ternal validity of the data. Verifying participants’ identities can be difficult, raising concern about the honesty of responses and the possibility of multiple submissions from the same respondent. (It should be noted that similar problems arise in studies that distribute paper questionnaires throughout a community, such as in newspapers or magazines.) A number of solutions have been proposed for this problem, including directly asking participants not to respond more than once, collecting e-mails or Internet Protocol (IP) addresses, and placing tracking “cookies” (units of information stored by a user’s Web browser) on the computers of individuals who have responded (Reips, 2000). While these strategies offer partial solutions, the collection of e-mail and IP addresses and the use of cookies also raise other methodological and ethical concerns (Mustanski, 2001; Riggle et al., 2005).

With the increasingly widespread use of Internet and mobile phone technology, it is worth noting that emerging technologies can play a role not only in recruitment of study participants but also in many other areas of research (e.g., surveillance, interventions, clinical trials). Technologies such as text messaging, e-mailing, web-based interventions, and geographic information systems are currently being used to identify and reach at-risk populations and offer promising opportunities for future studies (for example, see Bowen et al., 2008; Carpenter et al., 2010; Geanuracos et al., 2007).


Randomized controlled trials. Since the work of Fisher (1925) was published, it has been recognized that randomization lends credibility to estimates of causal relationships that cannot be matched by other research designs. RCTs measure an intervention’s effect by randomly assigning individuals (or groups of individuals) to an intervention group or a control group. In health research, RCTs typically are used to assess the efficacy of a behavioral or clinical intervention, such as in a drug trial, or participation in a risk reduction program.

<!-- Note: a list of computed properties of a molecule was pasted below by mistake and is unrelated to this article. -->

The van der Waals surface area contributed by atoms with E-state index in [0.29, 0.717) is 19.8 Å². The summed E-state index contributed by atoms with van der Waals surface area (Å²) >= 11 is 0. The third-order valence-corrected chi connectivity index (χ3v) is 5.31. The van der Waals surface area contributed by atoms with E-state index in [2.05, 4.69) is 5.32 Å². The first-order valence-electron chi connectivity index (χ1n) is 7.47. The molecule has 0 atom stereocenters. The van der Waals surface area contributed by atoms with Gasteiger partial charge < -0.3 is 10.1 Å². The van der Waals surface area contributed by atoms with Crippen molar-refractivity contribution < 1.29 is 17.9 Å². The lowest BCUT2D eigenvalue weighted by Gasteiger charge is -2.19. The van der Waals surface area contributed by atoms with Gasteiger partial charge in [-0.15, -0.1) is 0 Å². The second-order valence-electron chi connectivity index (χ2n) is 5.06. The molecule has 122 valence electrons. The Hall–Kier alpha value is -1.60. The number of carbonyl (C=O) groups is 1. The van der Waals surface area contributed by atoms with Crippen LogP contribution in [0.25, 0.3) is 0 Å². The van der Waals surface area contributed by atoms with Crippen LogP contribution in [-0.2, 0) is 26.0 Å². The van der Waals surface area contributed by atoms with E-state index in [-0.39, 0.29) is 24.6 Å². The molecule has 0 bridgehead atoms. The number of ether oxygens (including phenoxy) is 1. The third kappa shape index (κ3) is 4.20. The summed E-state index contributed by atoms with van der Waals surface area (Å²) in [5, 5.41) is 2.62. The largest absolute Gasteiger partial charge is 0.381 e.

While RCTs, at their best, can have high internal validity, concerns invariably remain with regard to external validity. For example, a particular AIDS treatment that is found to be effective in an RCT conducted with middle-aged white men in the United States might be less effective for other subpopulations. An RCT of the efficacy of a behavioral intervention to prevent the acquisition of HIV among men who have sex with men in six U.S. cities over a period of 48 months, known colloquially as the EXPLORE study, used HIV infection as the primary efficacy outcome (HIV Prevention Trials Network, 2011). In a sample of 4,295 participants, 39.7 percent reported having a history of childhood sexual abuse (Mimiaga et al., 2009). In prior studies, rates of childhood sexual abuse reported by men who have sex with men ranged from 11 to 37 percent (Brennan et al., 2007), while the rate of such abuse among the general population of men had been estimated at 5 to 10 percent (Finkelhor, 1994). Analysis of data



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